A Movie (1958): Bruce Cooner’s Experimental Film

Artist Bruce Conner directed A Movie, an influential 12-minute experimental collage film.  The work combines found footage taken from various sources such as newsreels, soft-core pornography, and B movies, set to a score of Ottorino Respighi’s Pines of Rome.

A Movie opens with its longest shot, an extended credit with Bruce Conner’s name. After the credits, the countdown leader is interrupted by a shot of an undressed woman removing her stockings. Once the countdown completes, an intertitle falsely announces “The End” of the film.

The film then moves into a montage of cavalry, tanks, race cars, and a charging elephant. Another false ending precedes footage of zeppelins and tightrope walkers.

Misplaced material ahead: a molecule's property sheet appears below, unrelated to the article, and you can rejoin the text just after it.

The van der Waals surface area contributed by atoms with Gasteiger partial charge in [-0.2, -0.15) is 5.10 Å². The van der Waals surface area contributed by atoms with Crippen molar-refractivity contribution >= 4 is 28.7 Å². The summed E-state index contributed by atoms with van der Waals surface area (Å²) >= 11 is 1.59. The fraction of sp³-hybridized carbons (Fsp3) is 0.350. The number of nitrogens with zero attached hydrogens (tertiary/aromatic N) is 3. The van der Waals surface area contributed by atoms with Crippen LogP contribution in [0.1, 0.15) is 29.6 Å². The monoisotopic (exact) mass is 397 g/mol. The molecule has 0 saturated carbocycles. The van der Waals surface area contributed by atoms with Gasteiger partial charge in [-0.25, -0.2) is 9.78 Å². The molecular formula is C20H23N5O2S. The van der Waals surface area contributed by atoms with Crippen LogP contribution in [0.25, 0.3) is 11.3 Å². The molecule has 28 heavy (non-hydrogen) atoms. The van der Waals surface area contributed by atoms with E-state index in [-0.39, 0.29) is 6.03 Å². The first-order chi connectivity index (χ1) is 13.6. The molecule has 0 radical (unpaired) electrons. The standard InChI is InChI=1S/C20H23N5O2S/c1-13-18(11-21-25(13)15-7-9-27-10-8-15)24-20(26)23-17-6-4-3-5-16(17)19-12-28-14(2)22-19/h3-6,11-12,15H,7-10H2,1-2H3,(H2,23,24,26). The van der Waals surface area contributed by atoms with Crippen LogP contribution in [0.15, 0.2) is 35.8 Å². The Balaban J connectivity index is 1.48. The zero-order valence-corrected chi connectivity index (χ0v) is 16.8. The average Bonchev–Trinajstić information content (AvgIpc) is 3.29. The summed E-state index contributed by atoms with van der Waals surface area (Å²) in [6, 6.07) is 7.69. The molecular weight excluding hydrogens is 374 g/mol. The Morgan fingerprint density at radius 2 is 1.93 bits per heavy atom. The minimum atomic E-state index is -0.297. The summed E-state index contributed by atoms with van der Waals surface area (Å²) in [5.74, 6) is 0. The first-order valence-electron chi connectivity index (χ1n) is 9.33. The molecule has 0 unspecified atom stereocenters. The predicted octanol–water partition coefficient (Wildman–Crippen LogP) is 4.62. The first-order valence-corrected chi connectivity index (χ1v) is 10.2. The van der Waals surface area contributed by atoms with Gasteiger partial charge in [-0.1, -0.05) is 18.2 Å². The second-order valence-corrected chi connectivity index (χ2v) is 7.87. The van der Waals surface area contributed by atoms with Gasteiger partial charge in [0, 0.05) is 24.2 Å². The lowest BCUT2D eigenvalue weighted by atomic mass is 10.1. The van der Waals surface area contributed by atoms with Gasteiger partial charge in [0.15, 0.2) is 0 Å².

In one sequence, a man in a submarine looks through a periscope to see a woman posing in a bikini, leading to the launch of a torpedo and a mushroom cloud.

Images of water sporting accidents and racing mishaps follow. As the musical score swells, violent scenes, aerial bombings, the Hindenburg disaster, and firing squads.

The film closes with a scuba diver exploring a shipwreck.

A landmark work in American experimental cinema, A Movie was rediscovered by a new generation of indie filmmakers as an early example of found footage.

Critical Status

A Movie was inducted into the National Film Registry in 1994.